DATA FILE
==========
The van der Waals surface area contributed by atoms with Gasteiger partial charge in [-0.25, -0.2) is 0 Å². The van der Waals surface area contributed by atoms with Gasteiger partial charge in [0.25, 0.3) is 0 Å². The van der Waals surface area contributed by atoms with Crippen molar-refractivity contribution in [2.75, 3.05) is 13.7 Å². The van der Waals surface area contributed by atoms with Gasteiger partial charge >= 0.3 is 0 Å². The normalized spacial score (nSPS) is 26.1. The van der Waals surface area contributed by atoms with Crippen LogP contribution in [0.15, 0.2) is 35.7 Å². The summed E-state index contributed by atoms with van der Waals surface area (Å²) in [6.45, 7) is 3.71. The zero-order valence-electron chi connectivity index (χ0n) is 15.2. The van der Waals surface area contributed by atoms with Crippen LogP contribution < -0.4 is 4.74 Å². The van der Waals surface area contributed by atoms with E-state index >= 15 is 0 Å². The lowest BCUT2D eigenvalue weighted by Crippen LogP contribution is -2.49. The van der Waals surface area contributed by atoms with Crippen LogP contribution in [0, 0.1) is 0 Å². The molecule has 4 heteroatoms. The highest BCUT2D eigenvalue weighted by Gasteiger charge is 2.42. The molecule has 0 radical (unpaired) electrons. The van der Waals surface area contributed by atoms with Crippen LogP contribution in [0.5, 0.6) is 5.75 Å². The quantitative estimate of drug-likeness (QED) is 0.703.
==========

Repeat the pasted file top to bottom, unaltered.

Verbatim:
The van der Waals surface area contributed by atoms with Gasteiger partial charge in [-0.25, -0.2) is 0 Å². The van der Waals surface area contributed by atoms with Gasteiger partial charge in [0.25, 0.3) is 0 Å². The van der Waals surface area contributed by atoms with Crippen molar-refractivity contribution in [2.75, 3.05) is 13.7 Å². The van der Waals surface area contributed by atoms with Gasteiger partial charge >= 0.3 is 0 Å². The normalized spacial score (nSPS) is 26.1. The van der Waals surface area contributed by atoms with Crippen LogP contribution in [0.15, 0.2) is 35.7 Å². The summed E-state index contributed by atoms with van der Waals surface area (Å²) in [6.45, 7) is 3.71. The zero-order valence-electron chi connectivity index (χ0n) is 15.2. The van der Waals surface area contributed by atoms with Crippen LogP contribution < -0.4 is 4.74 Å². The van der Waals surface area contributed by atoms with E-state index >= 15 is 0 Å². The lowest BCUT2D eigenvalue weighted by Crippen LogP contribution is -2.49. The van der Waals surface area contributed by atoms with Crippen LogP contribution in [0, 0.1) is 0 Å². The molecule has 4 heteroatoms. The highest BCUT2D eigenvalue weighted by Gasteiger charge is 2.42. The molecule has 0 radical (unpaired) electrons. The van der Waals surface area contributed by atoms with Crippen LogP contribution in [0.5, 0.6) is 5.75 Å². The quantitative estimate of drug-likeness (QED) is 0.703.